This delicate necklace was originally part of the traditional costume worn in the Nuremberg region of Germany, where it was known as a Hopfenkette (Hop chain). These necklaces usually had two tiers, of alternating filigree links and coloured stones or pastes, at the front, with a pendant linking them in the centre. They also had loops at the ends, for a ribbon to fasten them, rather than a snap clasp. This necklace was probably converted from such a Hopfenkette to make it more attractive to potential western buyers; it was bought in Nuremberg by the donor's father, T. Oldham Barlow RA, as a present for her.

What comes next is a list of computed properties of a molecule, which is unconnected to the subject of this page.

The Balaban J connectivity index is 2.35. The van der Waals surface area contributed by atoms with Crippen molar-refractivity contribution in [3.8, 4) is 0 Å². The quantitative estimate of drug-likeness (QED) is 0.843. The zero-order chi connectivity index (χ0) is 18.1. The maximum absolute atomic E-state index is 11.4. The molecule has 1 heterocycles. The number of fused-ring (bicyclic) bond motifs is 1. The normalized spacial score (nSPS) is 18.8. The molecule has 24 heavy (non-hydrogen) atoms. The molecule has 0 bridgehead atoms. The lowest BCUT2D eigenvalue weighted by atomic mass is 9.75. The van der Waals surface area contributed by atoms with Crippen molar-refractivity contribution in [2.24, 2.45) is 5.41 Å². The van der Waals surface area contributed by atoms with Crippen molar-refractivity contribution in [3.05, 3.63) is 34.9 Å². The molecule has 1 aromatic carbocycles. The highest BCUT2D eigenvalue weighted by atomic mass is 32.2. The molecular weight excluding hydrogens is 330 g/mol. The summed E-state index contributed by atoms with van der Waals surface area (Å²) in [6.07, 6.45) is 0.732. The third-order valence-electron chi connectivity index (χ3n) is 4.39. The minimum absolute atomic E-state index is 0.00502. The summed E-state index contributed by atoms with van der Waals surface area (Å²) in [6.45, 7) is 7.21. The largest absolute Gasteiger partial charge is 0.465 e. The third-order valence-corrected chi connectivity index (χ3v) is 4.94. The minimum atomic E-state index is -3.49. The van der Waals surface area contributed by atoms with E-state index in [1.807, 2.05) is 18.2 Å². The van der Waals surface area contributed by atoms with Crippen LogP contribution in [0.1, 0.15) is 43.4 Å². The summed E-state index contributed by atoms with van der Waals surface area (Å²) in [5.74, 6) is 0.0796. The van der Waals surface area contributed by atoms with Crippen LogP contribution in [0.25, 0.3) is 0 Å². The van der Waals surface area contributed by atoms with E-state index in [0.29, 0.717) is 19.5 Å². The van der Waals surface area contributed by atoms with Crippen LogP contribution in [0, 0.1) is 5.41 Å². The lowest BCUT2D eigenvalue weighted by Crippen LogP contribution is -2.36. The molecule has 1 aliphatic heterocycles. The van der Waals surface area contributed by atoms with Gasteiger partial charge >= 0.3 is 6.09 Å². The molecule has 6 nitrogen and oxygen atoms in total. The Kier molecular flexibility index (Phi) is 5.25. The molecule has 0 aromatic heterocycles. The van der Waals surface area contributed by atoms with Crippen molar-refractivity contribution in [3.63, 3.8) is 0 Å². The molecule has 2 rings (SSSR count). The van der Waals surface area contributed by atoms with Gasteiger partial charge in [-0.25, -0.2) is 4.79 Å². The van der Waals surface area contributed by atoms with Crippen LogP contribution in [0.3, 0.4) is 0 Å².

It was illustrated by Sir John Everett Millais in his picture 'The Princes in the Tower', 1878. Traditional jewellery, known at the time as 'peasant jewellery', was very popular among the Pre-Raphaelite painters, who included it in many of their paintings.